Status: Indexed

- 49 -

started due south. A short way from the beach we unexpectedly hit soft snow
and I had to get in harness with the dogs. About two miles offshore we again
came to the edge of the rough ice, which was impossible for the small team and
the poor sled that we have. We traveled east about four miles, getting nearer
to the shore all the time, and finally camped on the shore side of the pressure
ridge due south of Cape Hawaii, about two miles offshore. The going ahead
looks very bad and as we only have five dogs in poor condition and the weather
is very cold, it is needless to say that going is very difficult. Unless we
get started south soon I am afraid that we will have to go back to the main
camp and then west, looking for a way through the rough ice."

Since we know that both Knight and Crawford knew that sea
ice is always roughest near the land, we must conclude that they considered the
rickety sled good enough for the rest of the journey if they could only get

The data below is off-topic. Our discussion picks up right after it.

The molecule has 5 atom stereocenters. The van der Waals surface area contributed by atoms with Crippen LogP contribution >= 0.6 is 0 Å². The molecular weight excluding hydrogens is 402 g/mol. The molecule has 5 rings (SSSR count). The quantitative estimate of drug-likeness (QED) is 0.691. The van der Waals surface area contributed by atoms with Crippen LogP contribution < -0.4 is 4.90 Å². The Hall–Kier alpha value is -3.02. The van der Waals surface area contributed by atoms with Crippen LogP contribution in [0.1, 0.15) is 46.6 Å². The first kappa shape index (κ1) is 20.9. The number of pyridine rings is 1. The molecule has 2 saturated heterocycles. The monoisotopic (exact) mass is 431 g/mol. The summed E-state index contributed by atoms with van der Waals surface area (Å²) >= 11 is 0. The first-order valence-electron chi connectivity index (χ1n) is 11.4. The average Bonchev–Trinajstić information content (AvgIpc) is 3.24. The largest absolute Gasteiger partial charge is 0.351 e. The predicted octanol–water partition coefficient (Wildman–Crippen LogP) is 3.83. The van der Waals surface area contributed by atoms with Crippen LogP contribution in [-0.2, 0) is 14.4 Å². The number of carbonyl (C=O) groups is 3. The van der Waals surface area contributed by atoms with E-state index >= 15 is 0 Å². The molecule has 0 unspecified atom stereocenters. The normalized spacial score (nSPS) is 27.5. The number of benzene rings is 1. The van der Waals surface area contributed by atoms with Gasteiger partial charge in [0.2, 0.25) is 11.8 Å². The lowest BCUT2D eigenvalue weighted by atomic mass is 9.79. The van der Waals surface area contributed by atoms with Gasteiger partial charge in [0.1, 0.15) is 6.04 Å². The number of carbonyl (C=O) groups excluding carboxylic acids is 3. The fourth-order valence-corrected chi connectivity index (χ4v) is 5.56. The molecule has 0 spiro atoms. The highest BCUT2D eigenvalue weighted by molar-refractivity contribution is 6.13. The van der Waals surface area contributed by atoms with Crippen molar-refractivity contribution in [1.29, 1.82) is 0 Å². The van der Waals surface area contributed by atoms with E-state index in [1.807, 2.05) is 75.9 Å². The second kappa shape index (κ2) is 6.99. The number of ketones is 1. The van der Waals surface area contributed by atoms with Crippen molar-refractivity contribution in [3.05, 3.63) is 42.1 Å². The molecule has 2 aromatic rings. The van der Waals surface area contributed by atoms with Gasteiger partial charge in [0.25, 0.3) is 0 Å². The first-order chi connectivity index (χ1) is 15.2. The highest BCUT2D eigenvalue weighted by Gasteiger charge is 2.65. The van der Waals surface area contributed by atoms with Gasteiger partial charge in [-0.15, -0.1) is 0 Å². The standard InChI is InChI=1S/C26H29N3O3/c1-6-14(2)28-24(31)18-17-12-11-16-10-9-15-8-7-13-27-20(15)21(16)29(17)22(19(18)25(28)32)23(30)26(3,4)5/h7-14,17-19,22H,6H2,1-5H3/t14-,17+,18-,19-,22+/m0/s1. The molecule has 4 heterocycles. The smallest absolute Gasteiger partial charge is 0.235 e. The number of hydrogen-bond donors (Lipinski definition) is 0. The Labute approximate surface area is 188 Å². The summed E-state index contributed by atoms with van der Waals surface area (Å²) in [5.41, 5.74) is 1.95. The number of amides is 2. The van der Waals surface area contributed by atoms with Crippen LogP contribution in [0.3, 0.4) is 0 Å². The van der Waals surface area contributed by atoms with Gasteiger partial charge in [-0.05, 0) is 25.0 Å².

past without breakage the first few miles of the crushed inshore ice. They
were looking for a gap in this rampart and were not finding it. Under ordinary
conditions we do not look for such gaps but tackle the ice directly ahead, no
matter how bad it is, making a road with pickaxes. The alternative frequently
employed is to leave the teams behind while men go several miles ahead to
reconnoitre, selecting eventually the least difficult route.

January 11th: "Blowing a light gale from the northeast and
drifting snow. Stayed in camp. Cold and clear."

January 12th: "Broke camp at 9:30 A.M. and traveled until
11:30. We first went south to the pressure ridge and from the top of it saw
smooth ice running east and west. We made a road through several hundred feet
of rubble and got to the smooth ice to find it a lead that had been opened up
some time yesterday. It was covered with young (unsafe) ice and drifted snow
although it had looked like solid ice to us when we started for it. The going
to the east is practically impossible for five dogs and a weak sled, so we

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